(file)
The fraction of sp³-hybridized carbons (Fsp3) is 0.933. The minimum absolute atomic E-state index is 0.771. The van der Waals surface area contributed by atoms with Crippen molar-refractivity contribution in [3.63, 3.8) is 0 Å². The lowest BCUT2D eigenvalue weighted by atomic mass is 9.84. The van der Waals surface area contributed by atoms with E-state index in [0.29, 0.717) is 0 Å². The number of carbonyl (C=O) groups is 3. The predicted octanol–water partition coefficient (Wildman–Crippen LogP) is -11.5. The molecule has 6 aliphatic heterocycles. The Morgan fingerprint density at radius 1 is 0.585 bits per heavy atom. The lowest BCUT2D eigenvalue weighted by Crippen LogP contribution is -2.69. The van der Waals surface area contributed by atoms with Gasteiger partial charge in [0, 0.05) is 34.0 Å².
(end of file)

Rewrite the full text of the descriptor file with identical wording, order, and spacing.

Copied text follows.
The fraction of sp³-hybridized carbons (Fsp3) is 0.933. The minimum absolute atomic E-state index is 0.771. The van der Waals surface area contributed by atoms with Crippen molar-refractivity contribution in [3.63, 3.8) is 0 Å². The lowest BCUT2D eigenvalue weighted by atomic mass is 9.84. The van der Waals surface area contributed by atoms with E-state index in [0.29, 0.717) is 0 Å². The number of carbonyl (C=O) groups is 3. The predicted octanol–water partition coefficient (Wildman–Crippen LogP) is -11.5. The molecule has 6 aliphatic heterocycles. The Morgan fingerprint density at radius 1 is 0.585 bits per heavy atom. The lowest BCUT2D eigenvalue weighted by Crippen LogP contribution is -2.69. The van der Waals surface area contributed by atoms with Gasteiger partial charge in [0, 0.05) is 34.0 Å².